Students to win money for volunteering
Published: Sunday, September 30, 2012
Updated: Sunday, September 30, 2012 16:09
More than 3,000 college stores, including Barnes & Noble at UCF, will participate in the second annual National Student Day sponsored by the National Association of College Stores on Thursday. The goal is to promote and encourage socially responsible behavior from students. There will be a scholarship prize contest and Barnes & Noble promotions.
The contest consists of students submitting their stories of volunteerism to NACS, and the authors of the three most popular stories get cash scholarships in the amounts of $3,000, $2,000 and $1,000. There will be another seven winners chosen randomly who will receive iPads.
“By people coming to the site and reading these experiences, we hope that those who might not currently volunteer will be encouraged to do so,” said Charles Schmidt, director of public relations for NACS.
Barnes & Noble at UCF will be participating in National Student Day in two ways. There will be a national scavenger hunt on the Barnes & Noble national Pinterest page. Students will have to unscramble a secret word for a chance to win a $300 gift card. Also, on Thursday, there will be a flash sale at the bookstore where all clearance items will be 50 percent off.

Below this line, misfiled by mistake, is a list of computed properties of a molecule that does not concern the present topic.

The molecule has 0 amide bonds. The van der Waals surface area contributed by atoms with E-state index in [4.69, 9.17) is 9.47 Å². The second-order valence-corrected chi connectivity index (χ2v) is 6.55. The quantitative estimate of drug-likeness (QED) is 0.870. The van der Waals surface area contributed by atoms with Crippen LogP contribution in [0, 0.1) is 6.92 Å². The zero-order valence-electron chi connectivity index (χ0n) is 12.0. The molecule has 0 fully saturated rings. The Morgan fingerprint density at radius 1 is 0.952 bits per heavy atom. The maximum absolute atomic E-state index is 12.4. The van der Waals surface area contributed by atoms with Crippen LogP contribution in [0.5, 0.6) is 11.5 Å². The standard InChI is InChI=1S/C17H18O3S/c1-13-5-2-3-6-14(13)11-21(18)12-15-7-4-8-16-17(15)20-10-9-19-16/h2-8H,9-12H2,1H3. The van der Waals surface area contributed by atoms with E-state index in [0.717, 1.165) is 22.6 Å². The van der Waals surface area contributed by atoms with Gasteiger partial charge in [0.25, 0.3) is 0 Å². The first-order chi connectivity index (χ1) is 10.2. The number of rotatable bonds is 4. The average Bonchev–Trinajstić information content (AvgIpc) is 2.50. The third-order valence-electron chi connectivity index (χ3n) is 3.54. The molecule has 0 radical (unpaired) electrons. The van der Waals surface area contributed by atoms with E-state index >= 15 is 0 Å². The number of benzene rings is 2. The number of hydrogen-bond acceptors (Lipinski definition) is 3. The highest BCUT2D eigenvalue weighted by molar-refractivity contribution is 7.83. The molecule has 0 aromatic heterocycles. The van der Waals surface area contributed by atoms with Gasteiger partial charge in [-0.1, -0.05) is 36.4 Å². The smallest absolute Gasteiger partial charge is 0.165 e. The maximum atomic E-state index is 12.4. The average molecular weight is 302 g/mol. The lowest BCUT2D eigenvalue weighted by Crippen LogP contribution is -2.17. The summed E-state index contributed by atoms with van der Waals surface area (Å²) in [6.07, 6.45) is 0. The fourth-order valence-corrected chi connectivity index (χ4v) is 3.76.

Judith Buckingham, the senior corporate marketing specialist for Barnes & Noble said in an email that the company has been a member of the NACS since 1985 and it is proud to participate on a day that is dedicated to celebrating and promoting social responsibility by college students.
“Participating in the National Student Day is a natural extension and expression of our commitment to higher education, students and social responsibility — fostering a positive relationship between our stores and students,” Buckingham said.
The idea for National Student Day began in 2011, partly due to the hostility that was pervasive in the country at the time. There was a growing divisive climate in Washington, D.C., culminating in the shooting of Rep. Gabrielle Giffords in Arizona, Buckingham said.
NACS “came to the conclusion that, since college stores collectively come in contact with millions of students each year, our industry had a duty to use that access to these young leaders to encourage socially responsible behavior,” Schmidt said.
The idea to reward this social responsibility was put into place last year and the NACS contest had almost 300 entries. While there are no definitive qualities the contest entries should have, Schmidt said they hope the stories are inspirational examples of how the students’ volunteer experiences have enriched their lives and improved the lives of others.
“College isn’t just a time when students are experimenting about what they want to do with their life, but also the type of person they want to be,” he said.
For more information, to enter the contest or to learn more about NACS, visit www.nationalstudentday.com.